OSHA - Occupational Safety and Health Administration, U.S. Department of Labor
Group ORC: OSHA Regulated Carcinogen
Group S
: OSHA Select Carcinogen
IARC - International Agency for Research on Cancer
Group 1: Carcinogenic to humans
Group 2A: Probably carcinogenic to humans
Group 2B: Possibly carcinogenic to humans
NTP - National Toxicology Program, Public Health Service, U.S. Department of Health
and Human Services
Group 1: Known to be Human Carcinogens (K)
Group 2: Reasonably Anticipated to be Human Carcinogens (R)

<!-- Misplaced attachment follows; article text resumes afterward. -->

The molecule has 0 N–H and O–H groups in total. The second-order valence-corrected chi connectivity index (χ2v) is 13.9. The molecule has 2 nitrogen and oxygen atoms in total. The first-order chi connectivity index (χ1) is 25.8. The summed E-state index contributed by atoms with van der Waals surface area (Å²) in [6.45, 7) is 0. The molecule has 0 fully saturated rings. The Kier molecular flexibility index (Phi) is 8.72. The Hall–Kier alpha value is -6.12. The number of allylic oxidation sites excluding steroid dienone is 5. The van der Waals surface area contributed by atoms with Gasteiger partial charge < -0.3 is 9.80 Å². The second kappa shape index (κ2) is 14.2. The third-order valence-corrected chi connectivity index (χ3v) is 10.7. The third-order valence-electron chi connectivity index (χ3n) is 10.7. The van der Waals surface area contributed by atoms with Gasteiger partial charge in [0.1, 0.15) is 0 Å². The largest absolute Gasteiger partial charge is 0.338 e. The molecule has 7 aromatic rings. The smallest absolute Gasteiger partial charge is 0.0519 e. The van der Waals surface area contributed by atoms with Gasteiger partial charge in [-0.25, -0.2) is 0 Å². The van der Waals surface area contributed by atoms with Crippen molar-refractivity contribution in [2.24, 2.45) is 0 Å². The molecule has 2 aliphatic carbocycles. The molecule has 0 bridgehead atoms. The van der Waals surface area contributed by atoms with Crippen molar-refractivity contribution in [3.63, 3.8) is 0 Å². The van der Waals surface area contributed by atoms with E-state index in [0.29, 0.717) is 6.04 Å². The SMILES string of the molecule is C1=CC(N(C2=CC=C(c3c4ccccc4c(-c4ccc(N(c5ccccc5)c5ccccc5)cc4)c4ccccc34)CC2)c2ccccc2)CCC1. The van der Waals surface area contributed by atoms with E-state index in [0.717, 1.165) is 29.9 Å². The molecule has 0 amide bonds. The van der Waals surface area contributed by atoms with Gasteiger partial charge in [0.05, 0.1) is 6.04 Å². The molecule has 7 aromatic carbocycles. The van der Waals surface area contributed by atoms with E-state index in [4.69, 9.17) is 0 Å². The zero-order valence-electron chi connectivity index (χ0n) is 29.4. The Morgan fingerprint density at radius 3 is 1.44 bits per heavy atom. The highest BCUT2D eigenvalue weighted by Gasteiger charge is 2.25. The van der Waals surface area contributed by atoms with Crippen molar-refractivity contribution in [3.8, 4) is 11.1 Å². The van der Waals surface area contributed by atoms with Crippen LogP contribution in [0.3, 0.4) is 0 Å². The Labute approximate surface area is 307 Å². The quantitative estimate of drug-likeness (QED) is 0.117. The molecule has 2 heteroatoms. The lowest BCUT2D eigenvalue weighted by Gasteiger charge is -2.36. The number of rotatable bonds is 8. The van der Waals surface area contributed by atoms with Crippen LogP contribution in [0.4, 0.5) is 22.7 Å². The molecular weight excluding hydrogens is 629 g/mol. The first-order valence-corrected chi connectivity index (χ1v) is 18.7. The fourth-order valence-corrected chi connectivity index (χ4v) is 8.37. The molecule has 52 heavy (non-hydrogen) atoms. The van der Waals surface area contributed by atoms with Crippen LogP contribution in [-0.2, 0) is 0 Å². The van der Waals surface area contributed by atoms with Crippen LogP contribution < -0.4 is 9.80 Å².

AF-2[2-(2-Furyl)-3-(5-nitro-2-furyl)acrylamide] 2-Amino-5-(5-nitro-2-furyl)-1,3,4-thiadiazole Amino-alpha-C (2-Amino-9h-pyrido[2,3-b]indole) Analgesic mixtures containing phenacetin Arsenic acid, disodium salt, heptahydrate Arsenic, elemental, and inorganic compounds, as As Bitumens, extracts of steam-refined and air-refined (Busulphan;Myleran) Butylated hydroxyanisole (BHA) Cadmium, elemental, and compounds, as Cd Chlorinated paraffins (C12, 60% Chlorine) Chlorinated paraffins (C23, 43% chlorine) alpha-Chlorinated toluenes (Benzal chloride, Benzyl chloride, Benzotrichloride)and bonzoyl chloride (combined exposures) 2-(4-Chloro-2-methyl phenoxy) propionic acid para-Chloro-ortho-toluidine and its strong acid salts 1-(2-Chloroethyl)-3-(4-methylcyclohexyl)-1- nitrosourea (Methyl-CCNU; Semustine) 1-(2-Chloroethyl)-3-cyclohexyl-1-nitrosourea (CCNU) Polychlorophenols and their sodium salts (mixed 2-(o-Chlorophenyl)-2-(p-chlorophenyl)-1,1,1- trichloroethane 2-(o-Chlorophenyl)-2-(p-chlorophenyl)-1,1- Chromate(1-), Hydroxyoctaoxodizincatedi-, Potassium Chromic acid, Lead(2+) Salt (1:1) Coal tar pitch volatiles, as benzene solubles Cobalt (II) carbonate hydroxide (2:3) monohydroxide Cobalt carbonate, Cobalt dihydroxide (2:3) Cobalt, (mu-(Carbonato(2-)-O:O'))Dihydroxydi Cobalt, di-mu-carbonylhexacarbonyldi-, (Co-Co) Dantron (Chrysazin; 1,8-Dihydroxyanthraquinone, 3,3'-Dichloro-4,4'-diaminodiphenyl ether 3,3'-Dichlorobenzidine and 3,3'-Dichlorobenzidine hydrochloride 3,3'-Dichlorobenzidine dihydrochloride 3,3'-Dimethoxybenzidine (ortho-Dianisidine) trans-2-[(Dimethylamino)methylimino]-5-[2-(5-nitro-2- furyl)vinyl]-1,3,4-oxadiazole para-Dimethylaminoazobenzene Estrogens (not conjugated) Estradiol-17 beta Estrogens (not conjugated) Ethinylestradiol FireMaster BP-6 (under polybrominated biphenyls) 2-(2-Formylhydrazino)-4-(5-nitro-2-furyl)thiazole Glu-P-1 (2-Amino-6-methyldipyrido[1,2-a:3',2'- d]imidazole) Glu-P-2 (2-Aminodipyrido[1,2-a:3',2'-d]imidazole) IQ (2-Amino-3-methylimidazo[4,5-f]quinoline) Kanechlor (under polychlorinated biphenyls) Mea-alpha-c (2-Amino-3-methyl-9H-pyrido[2,3- MelQ (2-Amino-3,4-dimethylimidazo[4,5f]quinoline 2-Methyl-1-nitroanthraquinone (uncertain purity) n-Methyl-N'-nitro-N-nitrosoguanidine (MNNG) 4,4'-Methylene bis(n,n-dimethyl)benzenamine Mineral Oil, petroleum distillates with certain solvent and hydrotreatments. Consult MSDS for product status Mirex 5-(Morpholinomethyl)-3-[(5-nitrofurfurylidene)amino]- Nickel alloy, Ni 47-59,Co 17-20,Cr 13-17,Mo 4.5- 5.7,Al 3.7-4.7,Ti 3-4,Fe 0-1,C 0- 0.1 (AISI 687) Nickel biscyclopentadiene Nickel, compd with pi-Cyclopentadienyl (1:2) Nitrilotriacetic acid disodium salt monohydrate Nitrilotriacetic acid trisodium salt monohydrate N-[4-(5-Nitro-2-furyl)-2-thiazolyl]acetamide 1-[(5-Nitrofurfurylidene)amino]-2-imidazolidinone 4-(N-Nitrosomethylamino)-1-(3-pyridyl)-1-butanone (NNK) 3-(N-Nitrosomethylamino)propionitrile Palygorskite (attapulgite) (long fibres, > 5 micrometers) Panfuran S (containing dihydroxymethylfuratrizine) PhlP (2-Amino-1-methyl-6-phenyl-imidazo[4,5- b]pyridine) Piperazine Estrone Sulfate (under conjugated estrogens) Polybrominated biphenyl (FF-1) Polychlorophenols and their sodium salts (mixed exposures) Polycyclic aromatic hydrocarbons (PAHs) Sodium estrone sulfate (under conjugated estrogens) Sodium equilin sulfate (under conjugated estrogens) 2,3,7,8-Tetrachlorodibenzo-para-dioxin (TCDD) Toxins derived from Fusarium moniliforme Trichlormethine (trimustine hydrochloride) Trp-P-1 (3-Amino-1,4-dimethyl-5H-pyrido[4,3- b]indole) Trp-P-2(3-Amino-1-methyl-5H-pyrido[4,3-b]indole) Select Carcinogens Definition